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Liberty Fabrics

The Kantha Stitch Along

We discover the inspirations and artistry of the #libertysocietykanthastitchalong – a grassroots crafting movement with Liberty print at its heart

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@LibertyLondon | image: @jenniferletchet

One of the most magical things about Liberty Fabrics is the community that surrounds it. Across the globe, legions of talented crafters draw upon our vast archive of heritage prints and studio-fresh artworks to create magnificent projects that never cease to amaze. After stumbling across the #libertysocietykanthastitchalong hashtag on Instagram, we were determined to find out more about how people around the world have been stitching kantha-style with Liberty Fabrics.

The kantha stitch-along project was launched by Australian maker, Cat from @tincatsew, in collaboration with fellow antipodeans (and Liberty print fanatics) Ava & Neve. Part of a virtual crafting community that works predominantly with Liberty Fabrics, the stitch-along has encouraged hundreds of makers to try their hand at a form of stitching inspired by kantha – an ancient Bengali method of quilting that dates back at least 500 years. Now in its second year, the #libertysocietykanthastitchalong has been an incredible success, with makers based everywhere from England and Australia to Japan, Norway, Brazil and the USA.

Kantha (pronounced KAHN-taa), is a Sanskrit word that literally means ‘rags’. Traditional kantha was invented by the women of the Bengal region of Bangladesh and India, who used ingenuity and creativity to craft warm quilts and blankets from old saris and other scrap or discarded fabric. As well as the make-do-and-mend nature of the textiles themselves, ‘kantha’ also refers to the multi-layered stitching technique used to create the finished articles. Sustainable and eco-friendly in nature, the traditional art of kantha transforms a functional household item into a thing of striking heirloom beauty.

Maker Cat was first inspired to try out this beautiful stitching technique only a couple of years ago, after seeing a picture of a traditional kantha cushion. Emphasising the incredible skills of the Bengali craftswomen who have been creating these designs for generations, Cat explains that she is certainly no expert – “I asked if people wanted to join me to learn about the craft together and give it a try. My interest is in creating online communities where people can indulge their passion from sewing, be inspired and help each other.” She enjoys the repetitive elements of hand-sewing as meditative and calming, and found kantha-style stitching to be the ideal new crafting challenge.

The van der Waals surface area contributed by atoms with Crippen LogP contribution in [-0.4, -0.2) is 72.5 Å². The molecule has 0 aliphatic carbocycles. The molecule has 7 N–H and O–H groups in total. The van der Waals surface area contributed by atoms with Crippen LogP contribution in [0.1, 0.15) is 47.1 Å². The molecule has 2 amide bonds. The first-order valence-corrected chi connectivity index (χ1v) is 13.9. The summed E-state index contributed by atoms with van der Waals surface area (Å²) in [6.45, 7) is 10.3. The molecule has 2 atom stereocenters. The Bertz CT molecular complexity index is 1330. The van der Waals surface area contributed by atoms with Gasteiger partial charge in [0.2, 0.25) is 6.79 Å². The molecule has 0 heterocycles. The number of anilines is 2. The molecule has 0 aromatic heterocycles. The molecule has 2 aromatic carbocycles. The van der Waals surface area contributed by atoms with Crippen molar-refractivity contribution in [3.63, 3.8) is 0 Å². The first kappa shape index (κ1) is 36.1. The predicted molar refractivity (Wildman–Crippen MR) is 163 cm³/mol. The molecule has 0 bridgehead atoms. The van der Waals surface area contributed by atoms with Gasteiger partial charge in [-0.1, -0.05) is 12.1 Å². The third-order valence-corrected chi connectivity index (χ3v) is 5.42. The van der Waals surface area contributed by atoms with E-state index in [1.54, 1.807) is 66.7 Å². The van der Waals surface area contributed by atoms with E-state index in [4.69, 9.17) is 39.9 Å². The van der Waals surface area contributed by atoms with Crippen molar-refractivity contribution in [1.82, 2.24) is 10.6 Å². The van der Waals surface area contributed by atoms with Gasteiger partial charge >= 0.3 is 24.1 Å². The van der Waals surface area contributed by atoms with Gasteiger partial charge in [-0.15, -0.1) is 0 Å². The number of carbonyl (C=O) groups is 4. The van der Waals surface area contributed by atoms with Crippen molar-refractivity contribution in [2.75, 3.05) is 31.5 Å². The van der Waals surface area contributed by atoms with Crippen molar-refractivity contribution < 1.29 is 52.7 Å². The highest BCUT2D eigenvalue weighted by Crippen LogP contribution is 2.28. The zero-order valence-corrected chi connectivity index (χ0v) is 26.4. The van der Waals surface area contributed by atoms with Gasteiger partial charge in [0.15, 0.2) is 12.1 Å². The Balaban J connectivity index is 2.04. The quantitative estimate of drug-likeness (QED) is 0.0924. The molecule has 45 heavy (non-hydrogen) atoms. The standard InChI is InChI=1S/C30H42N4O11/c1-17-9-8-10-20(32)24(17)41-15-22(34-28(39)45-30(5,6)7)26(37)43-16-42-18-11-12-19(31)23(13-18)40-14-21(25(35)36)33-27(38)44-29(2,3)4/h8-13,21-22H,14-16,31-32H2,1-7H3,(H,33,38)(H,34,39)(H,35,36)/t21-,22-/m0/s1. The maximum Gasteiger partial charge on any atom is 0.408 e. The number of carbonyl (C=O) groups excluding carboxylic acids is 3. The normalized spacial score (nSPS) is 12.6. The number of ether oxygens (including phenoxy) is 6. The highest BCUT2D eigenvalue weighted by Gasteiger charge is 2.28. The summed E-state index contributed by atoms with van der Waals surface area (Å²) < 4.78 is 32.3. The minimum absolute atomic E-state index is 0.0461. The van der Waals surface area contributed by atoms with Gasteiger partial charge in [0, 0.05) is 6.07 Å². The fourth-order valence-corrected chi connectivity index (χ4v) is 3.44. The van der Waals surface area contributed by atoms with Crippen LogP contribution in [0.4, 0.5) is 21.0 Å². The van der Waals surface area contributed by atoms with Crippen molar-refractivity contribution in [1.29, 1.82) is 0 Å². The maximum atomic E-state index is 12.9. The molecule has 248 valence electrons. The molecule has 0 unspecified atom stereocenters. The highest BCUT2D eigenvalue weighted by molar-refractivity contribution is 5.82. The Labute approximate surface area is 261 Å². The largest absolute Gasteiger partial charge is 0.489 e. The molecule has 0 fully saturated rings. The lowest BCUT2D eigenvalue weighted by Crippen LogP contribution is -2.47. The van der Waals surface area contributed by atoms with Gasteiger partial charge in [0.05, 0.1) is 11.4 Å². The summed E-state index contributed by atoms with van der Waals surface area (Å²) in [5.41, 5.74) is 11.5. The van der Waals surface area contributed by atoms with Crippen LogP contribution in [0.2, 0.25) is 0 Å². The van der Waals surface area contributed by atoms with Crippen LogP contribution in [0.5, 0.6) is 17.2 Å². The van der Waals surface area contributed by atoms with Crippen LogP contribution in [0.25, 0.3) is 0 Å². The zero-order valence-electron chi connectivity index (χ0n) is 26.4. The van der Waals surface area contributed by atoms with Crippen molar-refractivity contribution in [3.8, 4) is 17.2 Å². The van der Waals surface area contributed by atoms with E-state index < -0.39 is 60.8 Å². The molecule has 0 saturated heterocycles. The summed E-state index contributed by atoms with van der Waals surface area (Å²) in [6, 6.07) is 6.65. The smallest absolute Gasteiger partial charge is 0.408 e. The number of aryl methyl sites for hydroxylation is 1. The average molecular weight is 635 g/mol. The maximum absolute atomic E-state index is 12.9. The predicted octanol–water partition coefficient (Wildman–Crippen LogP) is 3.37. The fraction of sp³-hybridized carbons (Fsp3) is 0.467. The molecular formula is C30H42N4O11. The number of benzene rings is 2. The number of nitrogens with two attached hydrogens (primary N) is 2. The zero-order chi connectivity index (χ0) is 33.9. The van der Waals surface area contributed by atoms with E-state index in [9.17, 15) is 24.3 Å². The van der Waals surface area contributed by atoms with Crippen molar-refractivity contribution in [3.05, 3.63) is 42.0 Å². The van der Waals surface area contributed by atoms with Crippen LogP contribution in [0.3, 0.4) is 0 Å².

This interpretation of kantha stitching is well-suited to use with our iconic fabrics – as Martina from Ava & Neve explains: “Liberty Fabrics are timeless and every time you work with them you discover something new in the fabric – plus Tana Lawn feels SO silky smooth.” With over 45,000 Liberty Fabrics designs to choose from, the possibilities for design and layout are truly limitless. The patchwork element of kantha allows the maker to use whatever they have on hand, resulting in vibrant designs that express a sense of spontaneity and originality.

In traditional kantha stitching, fabric sections are laid on top of one another and constructed into a layered design with a uniquely crinkly and textured surface. The layers trap air for added warmth, but by varying the number of layers, kantha-style stitching can be used for everything from classic quilts to cushions, needle cases, tote bags, tablecloths, and even jackets. This is clear from the vast range of creations on the #libertysocietykanthastitchalong hashtag – look out for a universe of designs made with archival classics and current season newness fresh from Liberty Fabrics’ London studio.

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